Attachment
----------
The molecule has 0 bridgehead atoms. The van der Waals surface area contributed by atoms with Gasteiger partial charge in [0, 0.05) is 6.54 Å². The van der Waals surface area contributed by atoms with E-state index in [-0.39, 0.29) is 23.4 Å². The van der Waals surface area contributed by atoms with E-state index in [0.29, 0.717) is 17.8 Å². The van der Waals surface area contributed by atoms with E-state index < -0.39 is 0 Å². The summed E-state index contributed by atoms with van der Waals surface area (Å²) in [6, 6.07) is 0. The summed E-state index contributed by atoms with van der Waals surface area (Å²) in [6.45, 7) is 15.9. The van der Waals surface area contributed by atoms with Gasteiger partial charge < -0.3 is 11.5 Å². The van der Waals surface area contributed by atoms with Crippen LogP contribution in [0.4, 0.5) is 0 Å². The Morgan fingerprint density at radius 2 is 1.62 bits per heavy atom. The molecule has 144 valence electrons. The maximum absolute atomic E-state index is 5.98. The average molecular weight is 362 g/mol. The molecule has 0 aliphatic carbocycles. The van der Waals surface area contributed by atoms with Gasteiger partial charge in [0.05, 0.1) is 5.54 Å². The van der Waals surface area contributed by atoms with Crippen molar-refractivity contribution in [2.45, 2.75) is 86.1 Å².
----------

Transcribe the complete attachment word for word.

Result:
The molecule has 0 bridgehead atoms. The van der Waals surface area contributed by atoms with Gasteiger partial charge in [0, 0.05) is 6.54 Å². The van der Waals surface area contributed by atoms with E-state index in [-0.39, 0.29) is 23.4 Å². The van der Waals surface area contributed by atoms with E-state index in [0.29, 0.717) is 17.8 Å². The van der Waals surface area contributed by atoms with E-state index < -0.39 is 0 Å². The summed E-state index contributed by atoms with van der Waals surface area (Å²) in [6, 6.07) is 0. The summed E-state index contributed by atoms with van der Waals surface area (Å²) in [6.45, 7) is 15.9. The van der Waals surface area contributed by atoms with Gasteiger partial charge < -0.3 is 11.5 Å². The van der Waals surface area contributed by atoms with Crippen LogP contribution in [0.4, 0.5) is 0 Å². The Morgan fingerprint density at radius 2 is 1.62 bits per heavy atom. The molecule has 144 valence electrons. The maximum absolute atomic E-state index is 5.98. The average molecular weight is 362 g/mol. The molecule has 0 aliphatic carbocycles. The van der Waals surface area contributed by atoms with Gasteiger partial charge in [0.05, 0.1) is 5.54 Å². The van der Waals surface area contributed by atoms with Crippen molar-refractivity contribution in [2.45, 2.75) is 86.1 Å².